Les Rallizes Dénudés (「裸のラリーズ」"Naked Rallizes" in Japanese) are more or less a contrarian underground rock fan's wet dream: from Japan, gigged fairly steadily for three decades, released virtually no official material (but are extensively bootlegged), contains a lot of guitar noise, had a bass player commit some kind of radical leftist plane hijacking -- I could go on but it would belabor the point. With 'backstory' like this surrounding such a reclusive band, there are many who come in with expectations that are somehow not met by the music. So here's the straight dope on this band.
The sound concept is fairly simple -- repetitive rock and doo-wop bass mantras washed over by massive guitar surges, punctuated by Takashi Mizutani's vocal yelps and stretched out to 10 minute(+) sonic endeavors. The insanity is tempered by the electric folk balladry that formed the skeleton of the music when they came together in the late 1960s. Many of the songs were originally developed alongside experimental theater/performance pieces. The vibe is a combination of kosmische punk, dub, and soaring damaged pop greatness. Think of '67-'68 Velvets guitar supernovae out at the far corners of the universe, and the cosmic feedback that such cataclysms would emit. Mizutani's guitar makes the sound of the sky falling, only to rise through the stratosphere at the next moment.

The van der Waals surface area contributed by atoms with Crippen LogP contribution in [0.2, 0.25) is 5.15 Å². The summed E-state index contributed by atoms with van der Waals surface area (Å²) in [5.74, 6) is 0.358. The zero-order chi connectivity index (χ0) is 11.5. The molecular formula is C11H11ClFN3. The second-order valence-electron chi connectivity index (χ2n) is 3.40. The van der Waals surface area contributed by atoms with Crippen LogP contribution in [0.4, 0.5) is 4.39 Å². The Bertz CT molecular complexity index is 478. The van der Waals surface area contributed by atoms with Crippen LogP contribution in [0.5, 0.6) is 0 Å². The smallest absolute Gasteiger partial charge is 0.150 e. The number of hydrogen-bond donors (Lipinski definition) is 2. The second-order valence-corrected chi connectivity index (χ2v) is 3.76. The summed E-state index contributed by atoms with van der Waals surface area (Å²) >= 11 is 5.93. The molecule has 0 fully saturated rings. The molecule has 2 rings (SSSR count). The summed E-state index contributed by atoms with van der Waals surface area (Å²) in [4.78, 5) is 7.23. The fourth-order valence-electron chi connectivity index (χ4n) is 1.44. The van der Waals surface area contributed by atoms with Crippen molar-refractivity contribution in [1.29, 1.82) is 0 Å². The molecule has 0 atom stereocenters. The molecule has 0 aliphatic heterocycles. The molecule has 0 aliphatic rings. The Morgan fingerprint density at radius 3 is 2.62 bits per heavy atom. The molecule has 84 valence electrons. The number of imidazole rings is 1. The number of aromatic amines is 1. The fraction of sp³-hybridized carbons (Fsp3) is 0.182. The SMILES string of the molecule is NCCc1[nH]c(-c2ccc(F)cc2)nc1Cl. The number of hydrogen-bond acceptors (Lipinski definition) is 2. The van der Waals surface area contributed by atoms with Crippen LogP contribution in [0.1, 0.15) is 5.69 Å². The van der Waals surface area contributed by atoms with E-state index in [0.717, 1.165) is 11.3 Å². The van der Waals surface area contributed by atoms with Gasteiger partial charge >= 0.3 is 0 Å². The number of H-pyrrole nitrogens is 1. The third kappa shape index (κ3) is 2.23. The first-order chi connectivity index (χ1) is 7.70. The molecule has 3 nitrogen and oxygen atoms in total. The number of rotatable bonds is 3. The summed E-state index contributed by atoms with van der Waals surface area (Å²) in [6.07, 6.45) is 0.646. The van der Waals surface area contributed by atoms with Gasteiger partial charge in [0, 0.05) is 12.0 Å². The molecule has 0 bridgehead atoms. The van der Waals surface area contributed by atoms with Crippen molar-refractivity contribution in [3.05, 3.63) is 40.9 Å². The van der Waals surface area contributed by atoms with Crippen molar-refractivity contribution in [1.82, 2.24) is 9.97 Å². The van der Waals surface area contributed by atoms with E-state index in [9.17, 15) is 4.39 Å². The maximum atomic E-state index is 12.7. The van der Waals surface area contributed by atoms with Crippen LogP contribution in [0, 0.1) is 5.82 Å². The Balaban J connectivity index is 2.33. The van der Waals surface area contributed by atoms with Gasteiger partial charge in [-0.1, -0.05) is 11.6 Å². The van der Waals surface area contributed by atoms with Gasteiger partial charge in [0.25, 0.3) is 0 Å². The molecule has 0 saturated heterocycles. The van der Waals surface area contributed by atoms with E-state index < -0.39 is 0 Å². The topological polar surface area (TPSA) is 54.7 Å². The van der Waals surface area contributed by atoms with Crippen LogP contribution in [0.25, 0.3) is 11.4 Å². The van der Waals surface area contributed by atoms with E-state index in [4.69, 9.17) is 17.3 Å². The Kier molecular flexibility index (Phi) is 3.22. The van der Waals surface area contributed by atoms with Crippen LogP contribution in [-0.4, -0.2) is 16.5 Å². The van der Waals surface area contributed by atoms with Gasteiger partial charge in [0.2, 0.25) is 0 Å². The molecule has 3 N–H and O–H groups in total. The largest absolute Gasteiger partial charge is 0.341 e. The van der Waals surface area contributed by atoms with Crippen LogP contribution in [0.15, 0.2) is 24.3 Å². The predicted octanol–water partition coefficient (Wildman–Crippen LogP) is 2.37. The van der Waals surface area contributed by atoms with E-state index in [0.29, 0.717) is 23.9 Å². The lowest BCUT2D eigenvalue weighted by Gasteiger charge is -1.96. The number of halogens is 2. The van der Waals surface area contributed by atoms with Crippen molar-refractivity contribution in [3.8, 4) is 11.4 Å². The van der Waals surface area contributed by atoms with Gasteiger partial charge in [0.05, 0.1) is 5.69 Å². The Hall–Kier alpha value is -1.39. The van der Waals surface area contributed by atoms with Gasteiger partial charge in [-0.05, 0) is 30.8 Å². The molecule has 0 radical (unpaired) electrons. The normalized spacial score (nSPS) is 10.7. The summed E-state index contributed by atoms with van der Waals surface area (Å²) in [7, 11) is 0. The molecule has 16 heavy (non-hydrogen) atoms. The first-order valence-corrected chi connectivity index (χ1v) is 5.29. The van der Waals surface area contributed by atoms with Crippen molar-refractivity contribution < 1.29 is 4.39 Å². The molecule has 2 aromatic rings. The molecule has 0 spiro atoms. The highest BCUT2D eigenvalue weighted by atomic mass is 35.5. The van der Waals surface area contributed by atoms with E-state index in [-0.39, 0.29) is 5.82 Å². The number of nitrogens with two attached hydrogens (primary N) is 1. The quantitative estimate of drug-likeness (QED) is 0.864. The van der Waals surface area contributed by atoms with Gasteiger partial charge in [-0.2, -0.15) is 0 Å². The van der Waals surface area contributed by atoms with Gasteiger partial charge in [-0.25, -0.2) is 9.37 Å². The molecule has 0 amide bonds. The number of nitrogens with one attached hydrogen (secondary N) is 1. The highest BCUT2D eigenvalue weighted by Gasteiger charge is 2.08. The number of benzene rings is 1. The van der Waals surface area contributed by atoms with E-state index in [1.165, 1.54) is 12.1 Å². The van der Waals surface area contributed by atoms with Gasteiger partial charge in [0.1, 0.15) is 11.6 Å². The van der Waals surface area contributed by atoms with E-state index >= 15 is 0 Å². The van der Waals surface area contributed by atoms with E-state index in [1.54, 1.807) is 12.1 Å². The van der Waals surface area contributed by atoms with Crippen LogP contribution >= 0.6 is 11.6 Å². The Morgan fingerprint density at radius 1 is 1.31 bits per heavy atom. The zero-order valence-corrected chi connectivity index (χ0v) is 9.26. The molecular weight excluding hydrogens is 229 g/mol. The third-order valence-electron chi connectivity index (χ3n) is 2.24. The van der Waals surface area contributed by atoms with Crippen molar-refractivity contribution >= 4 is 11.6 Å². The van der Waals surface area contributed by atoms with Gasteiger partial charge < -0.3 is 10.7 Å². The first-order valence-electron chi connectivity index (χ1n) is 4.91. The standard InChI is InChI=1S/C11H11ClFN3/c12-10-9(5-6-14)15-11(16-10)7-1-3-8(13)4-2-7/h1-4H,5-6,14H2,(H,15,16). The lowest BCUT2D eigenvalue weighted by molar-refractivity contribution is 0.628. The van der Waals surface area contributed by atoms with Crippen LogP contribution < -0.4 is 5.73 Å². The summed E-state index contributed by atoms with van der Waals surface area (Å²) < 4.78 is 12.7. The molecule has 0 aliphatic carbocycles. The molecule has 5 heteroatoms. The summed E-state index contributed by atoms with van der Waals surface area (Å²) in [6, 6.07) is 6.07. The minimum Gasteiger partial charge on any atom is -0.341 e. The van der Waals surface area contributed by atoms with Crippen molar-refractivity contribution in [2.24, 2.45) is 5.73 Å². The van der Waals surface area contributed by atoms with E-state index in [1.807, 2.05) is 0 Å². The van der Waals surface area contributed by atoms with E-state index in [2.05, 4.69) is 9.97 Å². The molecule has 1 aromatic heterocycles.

Heavier Than a Death in the Family's tracks are mostly pulled from performances in 1977 (some of them appear on the Rallizes double-disc ur-text '77 Live), one of a number of high points in the band's existence. However, possibly the best piece on here is the ten-minute "People Can Choose," recorded in 1973. It's a powerful motorik beast. Also, for those hundreds of you who downloaded the Dirty Beaches album I posted in my end of 2011 post, you might like to know that this is the stuff that guy was channeling/sampling on "A Hundred Highways."
Basically everyone from Keiji Haino, to Asahito Nanjo (High Rise, Mainliner, etc.), to Acid Mothers Temple, to anyone who claims to play 'shoegaze' takes cues from these guys. It's not so much word-of-mouth as it is word-of-amp. And for some reason, a lot of people are into it. I'm personally hooked. I wouldn't expect everyone to like this -- but for those who do, this is a golden god of Rock.
Rallizes remain largely unacknowledged, both in and outside of Japan. The only people I ever met in Japan who knew of them were record store owners, and even they weren't aware of the recent vinyl reissues being put out in the UK and US. However, with the age of the internet upon us, they are being gradually introduced to the masses, lifted from the depths of the underground and into your auspicious ears.
Les Rallizes Denudes fan site (日本語だけ)
Total cultural assault